Oily wastewater was collected from Heli Metal Rolling Company (Anyang, Henan, China). The precise formulation of the oily wastewater is proprietary. The wastewater contains a mixture of mineral oils and several additives, such as emulsifiers, stabilizers, biocides, and corrosion inhibitors. The wastewater had an oil concentration of approximately 550 mg/L, COD of 6,500 mg/L, a pH value of 7.2, and turbidity of 1,100 NTU. The size of the oil droplets was measured through laser-light scattering (LS-POP-9, Zhuhai OMEC Instruments Co., Ltd., China) and ranged from 0.02 μm to 4 μm with an average size of 0.23 μm.
A schematic of the experimental setup is shown in Fig. 1. Raw wastewater collected from the plant was coagulated for 40 min. A certain amount of coagulant was added to the wastewater at 35°C. The mixture was stirred at 100 r/min for 2 min and precipitated through gravity for 40 min. After coagulation, the supernatant was removed, and the remaining aqueous phase was sent to MF and UF modules. The material of the MF was ceramic membrane with the pore size of 0.2 μm and that of the UF was PVDF (cutoff = 500 kDa). Experiments were performed under crossflow filtration conditions, and temperature was maintained at 35°C.
After each UF was performed, the membrane module was cleaned through the following steps: (1) Rinsing with NaOH aqueous solution for 10 min. (2) Rinsing with water for 5 min. (3) Rinsing with HNO3 aqueous solution for 10 min. (4) Rinsing with water for 5 min.
Oil concentration in water was determined through UV–vis spectroscopy at 270 nm [11]. CODcr was determined through potassium dichromate oxidation method. Water turbidity was determined with the turbidity meter WQ770-B. The flux J was defined as Eq. (2).
(1)
J=VA·Δt
where V is the volume of permeated water, A is the membrane area, and Δt is the permeation time.

3. Results and Discussion

3.1. Pretreatment by Coagulation

Polyaluminium chloride (PAC), polyferric sulfate (PFS), and poly-acrylamide (PAM) were used as coagulants to destabilize oily wastewater. The effects of coagulant type on oil removal efficiency are shown in Fig. 2. PAC and PFS were more effective than PAM for destabilization. Treatment with 150 mg/L of PAC decreased the oil content of the wastewater by 83%. Coagulation significantly decreased absolute zeta potential values, and neutrality was approximated. A free oil film formed at the emulsion surface after coalescence. Similar results have been reported in the literature [16, 17]. The addition of excess coagulants is uneconomical because it does not improve coagulation effects. Thus, PAC was used as the coagulant at the concentration of 130 mg/L for the other tests.

3.2. Effects of Pretreatment Process on UF Flux

Pretreatment reduces membrane fouling and has an important role in the efficiency of membrane separation [13]. Wastewater was coagulated with 130 mg/L of PAC for 40 min and then pretreated through MF. UF flux values obtained through coagulation integrated with MF, MF only, and coagulation only as a pretreatment are shown in Fig. 3. A shown in Fig. 3, the maximum UF flux was obtained with coagulation integrated with MF as a pretreatment at any filtration time-point. For example, after 50 min of filtration, UF flux reached approximately 95 L/(m2·h), 85 L/(m2·h), and 72 L/(m2·h) with coagulation integrated with MF, coagulation alone, or MF alone as a pretreatment, respectively. The UF flux obtained through coagulation integrated with MF as a pretreatment was 2.5 times higher than that obtained through coagulation without pretreatment. The surfaces of oil droplets are covered by an electric double layer with a negative charge. The electrostatic interactions of PAC disrupted the stability of oil droplets and other suspended particles. Therefore, aggregation was enhanced by the absence of the net charge of oil droplets and suspended matter. In addition, oil droplets were easily separated through sedimentation and MF. These results revealed that the proposed coagulation process with PAC and MF is an effective pretreatment for the UF feed.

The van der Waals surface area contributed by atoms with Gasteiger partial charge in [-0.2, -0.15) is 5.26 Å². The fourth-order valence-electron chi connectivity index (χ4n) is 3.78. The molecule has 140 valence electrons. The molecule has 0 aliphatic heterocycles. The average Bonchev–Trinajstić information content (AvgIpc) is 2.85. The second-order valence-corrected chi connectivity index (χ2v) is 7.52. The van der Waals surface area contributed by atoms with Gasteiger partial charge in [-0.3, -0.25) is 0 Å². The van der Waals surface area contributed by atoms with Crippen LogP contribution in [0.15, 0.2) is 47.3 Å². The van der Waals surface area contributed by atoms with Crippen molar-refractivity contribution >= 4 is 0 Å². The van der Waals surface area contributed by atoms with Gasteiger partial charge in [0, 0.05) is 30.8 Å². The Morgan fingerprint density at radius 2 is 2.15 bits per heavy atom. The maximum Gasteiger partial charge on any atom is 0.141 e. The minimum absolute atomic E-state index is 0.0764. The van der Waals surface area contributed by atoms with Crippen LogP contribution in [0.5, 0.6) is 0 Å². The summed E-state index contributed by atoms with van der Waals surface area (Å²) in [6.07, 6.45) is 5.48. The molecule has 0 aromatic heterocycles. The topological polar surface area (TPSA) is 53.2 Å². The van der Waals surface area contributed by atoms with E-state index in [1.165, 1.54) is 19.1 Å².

3.3. Effects of TMP on UF Flux

UF flux as a function of filtration time under different TMPs is shown in Fig. 4. UF flux rapidly initially declined and then gradually declined with every increment in TMP. Concentration polarization and gel layer formation occurred as soon as filtration began, causing UF flux to decrease rapidly. Subsequently, a compact and ordered deposit progressively formed from the outlet to the inlet of the membrane device. This effect caused the flux to gradually decline. Compared with that under the TMP of 0.2 MPa, flux declined sharply at the beginning of filtration under the TMP range of 0.3 MPa to 0.6 MPa. Moreover, flux rate decreased slowly after 30 min. These findings indicated that under high TMP, some of the oil droplets adsorbed on the membrane surface or were embedded in the membrane pore. These effects caused the permeate flux to decrease quickly at high TMP. Flux declined slightly after 60 min because the fouling layer resistance on the membrane stabilized. At long operation times, the flux appeared to approach a nearly constant value. Membrane cleaning failed to restore the flux to its original value when the pressure exceeded 0.6 MPa. The operation pressure was set at 0.4 MPa for other UF experiments.

3.4. Effects of CFV on UF Flux

CFV highly influences membrane fouling [8, 18]. The permeate flux of UF at different CFVs is shown in Fig. 5. The permeate flux increased with increasing CFV. The flux increased significantly as CFV increased from 1 m/s to 4 m/s. As expected, high CFV decreased concentration polarization and fouling layer thickness, thus decreasing filtration resistance. Considering the effect of velocity on membrane flux and energy consumption, the membrane surface velocity was set at 3 m/s.
Table 1 presents the quality of UF permeates. The oil content of the effluent was less than 10 mg/L, and oil removal efficiency exceeded 98.5% after UF treatment. TMP had a negligible effect on wastewater oil concentration. Oil droplet size may be the main factor that affects UF permeates. The sizes of UF pores are smaller than those of oil droplets. Therefore, turbidity and oil concentration negligibly changed with increasing TMP. These results also showed that oil and colloidal particles were effectively removed from wastewater. Water turbidity decreased to 99%, and CODcr decreased by 95.2%.